When I first saw Starflight in the software store I knew I had to have it. It looked and sounded amazing, and it came from Electronic Arts which, at the time, meant quality. I moved whatever mountains needed to be moved to get it into my hands.
It came out in 1986 and I believe that I got it on PC, but there’s a slim possibility I played it on the Commodore 64. Playing it on the PC would mean not playing it in color, and I think I did so. Doesn’t matter.
It was a perfect game for me. The emphasis of the game was on exploration. Dozens if not hundreds of randomly (or maybe “procedurally” — I don’t really know the difference) planets with minerals, life forms, and other stuff to explore, alien races to find and interact with, and a mystery to solve, not a boss to kill. It was amazing. And yes, that Electronic Arts quality shone through, with the alien conversations well written and hilarious. It was truly a groundbreaking game.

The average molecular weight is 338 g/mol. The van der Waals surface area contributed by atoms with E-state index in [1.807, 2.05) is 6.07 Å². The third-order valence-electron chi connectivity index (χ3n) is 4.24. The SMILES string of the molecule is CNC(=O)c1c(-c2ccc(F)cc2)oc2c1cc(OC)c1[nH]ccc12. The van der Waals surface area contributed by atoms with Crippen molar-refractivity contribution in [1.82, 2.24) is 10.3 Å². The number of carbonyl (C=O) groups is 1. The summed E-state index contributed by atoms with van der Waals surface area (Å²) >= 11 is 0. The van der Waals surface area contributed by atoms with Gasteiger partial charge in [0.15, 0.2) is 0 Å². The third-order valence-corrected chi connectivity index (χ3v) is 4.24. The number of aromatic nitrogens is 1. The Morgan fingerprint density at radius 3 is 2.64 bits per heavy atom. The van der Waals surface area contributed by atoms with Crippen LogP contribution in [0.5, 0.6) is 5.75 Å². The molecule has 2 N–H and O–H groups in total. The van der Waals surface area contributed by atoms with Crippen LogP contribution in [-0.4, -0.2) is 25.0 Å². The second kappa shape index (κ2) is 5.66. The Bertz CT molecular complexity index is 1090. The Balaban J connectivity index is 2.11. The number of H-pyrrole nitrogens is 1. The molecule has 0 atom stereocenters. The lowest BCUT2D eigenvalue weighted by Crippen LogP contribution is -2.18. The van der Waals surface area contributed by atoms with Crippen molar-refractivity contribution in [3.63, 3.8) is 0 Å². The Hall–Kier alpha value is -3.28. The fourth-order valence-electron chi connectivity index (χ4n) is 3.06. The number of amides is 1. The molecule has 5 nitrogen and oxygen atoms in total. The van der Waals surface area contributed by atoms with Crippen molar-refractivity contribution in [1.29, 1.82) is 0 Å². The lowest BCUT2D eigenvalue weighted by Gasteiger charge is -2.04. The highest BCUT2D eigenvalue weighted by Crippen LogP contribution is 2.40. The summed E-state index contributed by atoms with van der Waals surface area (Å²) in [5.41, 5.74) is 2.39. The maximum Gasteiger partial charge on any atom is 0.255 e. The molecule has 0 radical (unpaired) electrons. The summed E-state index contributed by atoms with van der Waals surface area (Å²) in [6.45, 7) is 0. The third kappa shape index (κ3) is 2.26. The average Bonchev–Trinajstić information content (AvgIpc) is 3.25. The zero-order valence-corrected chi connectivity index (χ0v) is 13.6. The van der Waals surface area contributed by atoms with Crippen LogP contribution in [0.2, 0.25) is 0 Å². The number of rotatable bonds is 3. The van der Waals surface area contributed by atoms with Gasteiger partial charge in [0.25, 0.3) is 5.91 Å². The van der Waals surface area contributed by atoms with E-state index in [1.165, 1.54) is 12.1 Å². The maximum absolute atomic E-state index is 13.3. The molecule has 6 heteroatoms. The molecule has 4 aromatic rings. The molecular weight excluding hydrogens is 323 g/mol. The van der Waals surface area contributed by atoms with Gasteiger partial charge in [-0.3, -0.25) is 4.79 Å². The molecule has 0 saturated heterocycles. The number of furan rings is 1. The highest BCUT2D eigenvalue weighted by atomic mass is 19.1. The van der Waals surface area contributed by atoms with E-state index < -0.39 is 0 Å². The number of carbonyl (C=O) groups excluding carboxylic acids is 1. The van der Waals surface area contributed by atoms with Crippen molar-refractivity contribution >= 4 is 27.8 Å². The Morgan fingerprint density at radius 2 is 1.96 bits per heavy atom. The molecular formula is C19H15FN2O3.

When Starflight 2 came out in 1989, I jumped on it immediately. It was one of two games that prompted me to buy my very first hard drive, which was actually a “hard card” (it was mounted directly on the interface card instead of taking up a drive bay.) It held a whopping 10MB and I paid $125 for it, which was actually not a bad deal. I would finally be able to play Starflight 2 without constant disk-swapping.
Starflight 2 expanded on the original, emphasizing the trade aspect. Now you were finding stuff and delivering it to the folks who wanted it, a la that Space Trader game that there are countless iterations of. But there were still mysteries, fun interactions, and things to discover.
One thing I discovered while poking around the game files with a hex editor (hoping to cheat, no doubt), was a conspiracy theory involving the JFK assassination. You can read more about it here (and almost nowhere else on the Internet! EXCLUSIVE! MUST CREDIT DAVE EX MACHINA!) but the message was “JUDGE JIM GARRISON IS RIGHT. ELEMENTS OF FBI/CIA KILLED JFK.” It’s hidden in the code, and as far as I know it never comes up in the game. Who put it there and why is still a mystery.
The Starflight games are commonly confused with the Star Control series from Accolade, which I’ll talk about later. They have a lot of similarities, so the mistake is understandable, but this is not to imply that Accolade ripped off EA.
I recently grabbed the Star Control series (even if I still had the originals, I don’t have a 5.25″ floppy drive anymore) from Great Old Games. Not sure how well they aged, but we’ll see.